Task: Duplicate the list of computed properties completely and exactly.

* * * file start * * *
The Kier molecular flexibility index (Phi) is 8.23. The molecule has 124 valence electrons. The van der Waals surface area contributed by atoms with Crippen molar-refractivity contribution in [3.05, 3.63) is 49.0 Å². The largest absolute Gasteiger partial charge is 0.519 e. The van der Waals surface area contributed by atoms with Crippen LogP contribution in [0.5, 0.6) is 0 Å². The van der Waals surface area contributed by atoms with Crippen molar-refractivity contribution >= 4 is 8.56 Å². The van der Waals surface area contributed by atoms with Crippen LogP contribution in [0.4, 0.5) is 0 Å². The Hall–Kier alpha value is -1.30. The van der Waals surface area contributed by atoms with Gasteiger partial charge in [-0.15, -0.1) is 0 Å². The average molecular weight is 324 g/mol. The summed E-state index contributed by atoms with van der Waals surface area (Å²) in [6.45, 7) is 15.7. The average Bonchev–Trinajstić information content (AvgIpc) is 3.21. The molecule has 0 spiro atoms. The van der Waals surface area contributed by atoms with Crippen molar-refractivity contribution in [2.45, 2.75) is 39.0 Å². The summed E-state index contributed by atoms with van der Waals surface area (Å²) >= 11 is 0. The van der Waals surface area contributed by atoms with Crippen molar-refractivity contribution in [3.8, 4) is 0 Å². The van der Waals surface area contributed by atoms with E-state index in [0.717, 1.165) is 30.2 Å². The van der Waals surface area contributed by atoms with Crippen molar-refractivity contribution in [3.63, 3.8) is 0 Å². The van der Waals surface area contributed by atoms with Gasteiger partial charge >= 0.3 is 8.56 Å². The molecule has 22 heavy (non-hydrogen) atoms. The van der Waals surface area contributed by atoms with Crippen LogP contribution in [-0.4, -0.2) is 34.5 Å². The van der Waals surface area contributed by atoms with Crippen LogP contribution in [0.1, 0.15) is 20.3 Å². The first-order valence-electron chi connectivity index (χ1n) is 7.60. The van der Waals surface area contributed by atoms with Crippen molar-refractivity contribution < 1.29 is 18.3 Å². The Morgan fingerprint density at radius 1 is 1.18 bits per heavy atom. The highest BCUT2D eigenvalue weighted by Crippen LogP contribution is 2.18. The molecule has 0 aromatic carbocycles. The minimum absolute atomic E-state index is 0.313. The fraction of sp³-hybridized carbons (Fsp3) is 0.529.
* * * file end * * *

The Kier molecular flexibility index (Phi) is 8.23. The molecule has 124 valence electrons. The van der Waals surface area contributed by atoms with Crippen molar-refractivity contribution in [3.05, 3.63) is 49.0 Å². The largest absolute Gasteiger partial charge is 0.519 e. The van der Waals surface area contributed by atoms with Crippen LogP contribution in [0.5, 0.6) is 0 Å². The van der Waals surface area contributed by atoms with Crippen molar-refractivity contribution >= 4 is 8.56 Å². The van der Waals surface area contributed by atoms with Crippen LogP contribution in [0.4, 0.5) is 0 Å². The Hall–Kier alpha value is -1.30. The van der Waals surface area contributed by atoms with Gasteiger partial charge in [-0.15, -0.1) is 0 Å². The average molecular weight is 324 g/mol. The summed E-state index contributed by atoms with van der Waals surface area (Å²) in [6.45, 7) is 15.7. The average Bonchev–Trinajstić information content (AvgIpc) is 3.21. The molecule has 0 spiro atoms. The van der Waals surface area contributed by atoms with Crippen molar-refractivity contribution in [2.45, 2.75) is 39.0 Å². The summed E-state index contributed by atoms with van der Waals surface area (Å²) >= 11 is 0. The van der Waals surface area contributed by atoms with Crippen molar-refractivity contribution in [3.8, 4) is 0 Å². The van der Waals surface area contributed by atoms with E-state index in [0.717, 1.165) is 30.2 Å². The van der Waals surface area contributed by atoms with Crippen molar-refractivity contribution in [3.63, 3.8) is 0 Å². The van der Waals surface area contributed by atoms with Gasteiger partial charge >= 0.3 is 8.56 Å². The molecule has 22 heavy (non-hydrogen) atoms. The van der Waals surface area contributed by atoms with Crippen LogP contribution in [-0.4, -0.2) is 34.5 Å². The van der Waals surface area contributed by atoms with Crippen LogP contribution in [0.1, 0.15) is 20.3 Å². The first-order valence-electron chi connectivity index (χ1n) is 7.60. The van der Waals surface area contributed by atoms with Crippen molar-refractivity contribution < 1.29 is 18.3 Å². The Morgan fingerprint density at radius 1 is 1.18 bits per heavy atom. The highest BCUT2D eigenvalue weighted by Crippen LogP contribution is 2.18. The molecule has 0 aromatic carbocycles. The minimum absolute atomic E-state index is 0.313. The fraction of sp³-hybridized carbons (Fsp3) is 0.529.